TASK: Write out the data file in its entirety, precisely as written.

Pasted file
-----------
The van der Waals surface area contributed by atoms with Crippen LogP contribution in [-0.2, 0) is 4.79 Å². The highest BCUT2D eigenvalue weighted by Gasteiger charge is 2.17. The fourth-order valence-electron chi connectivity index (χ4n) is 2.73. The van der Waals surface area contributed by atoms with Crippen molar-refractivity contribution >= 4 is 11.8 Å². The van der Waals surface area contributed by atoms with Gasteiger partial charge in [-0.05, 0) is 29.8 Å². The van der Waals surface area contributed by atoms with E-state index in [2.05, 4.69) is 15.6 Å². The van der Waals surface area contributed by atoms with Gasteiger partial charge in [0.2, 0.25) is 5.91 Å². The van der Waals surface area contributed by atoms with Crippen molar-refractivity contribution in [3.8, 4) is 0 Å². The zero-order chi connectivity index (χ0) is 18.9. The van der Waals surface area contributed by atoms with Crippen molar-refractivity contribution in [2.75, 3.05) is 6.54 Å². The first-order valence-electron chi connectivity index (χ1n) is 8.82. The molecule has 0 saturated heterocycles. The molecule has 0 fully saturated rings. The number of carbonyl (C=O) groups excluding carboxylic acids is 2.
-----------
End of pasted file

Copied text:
The van der Waals surface area contributed by atoms with Crippen LogP contribution in [-0.2, 0) is 4.79 Å². The highest BCUT2D eigenvalue weighted by Gasteiger charge is 2.17. The fourth-order valence-electron chi connectivity index (χ4n) is 2.73. The van der Waals surface area contributed by atoms with Crippen molar-refractivity contribution >= 4 is 11.8 Å². The van der Waals surface area contributed by atoms with Gasteiger partial charge in [-0.05, 0) is 29.8 Å². The van der Waals surface area contributed by atoms with E-state index in [2.05, 4.69) is 15.6 Å². The van der Waals surface area contributed by atoms with Gasteiger partial charge in [0.2, 0.25) is 5.91 Å². The van der Waals surface area contributed by atoms with Crippen molar-refractivity contribution in [3.8, 4) is 0 Å². The zero-order chi connectivity index (χ0) is 18.9. The van der Waals surface area contributed by atoms with Crippen molar-refractivity contribution in [2.75, 3.05) is 6.54 Å². The first-order valence-electron chi connectivity index (χ1n) is 8.82. The molecule has 0 saturated heterocycles. The molecule has 0 fully saturated rings. The number of carbonyl (C=O) groups excluding carboxylic acids is 2.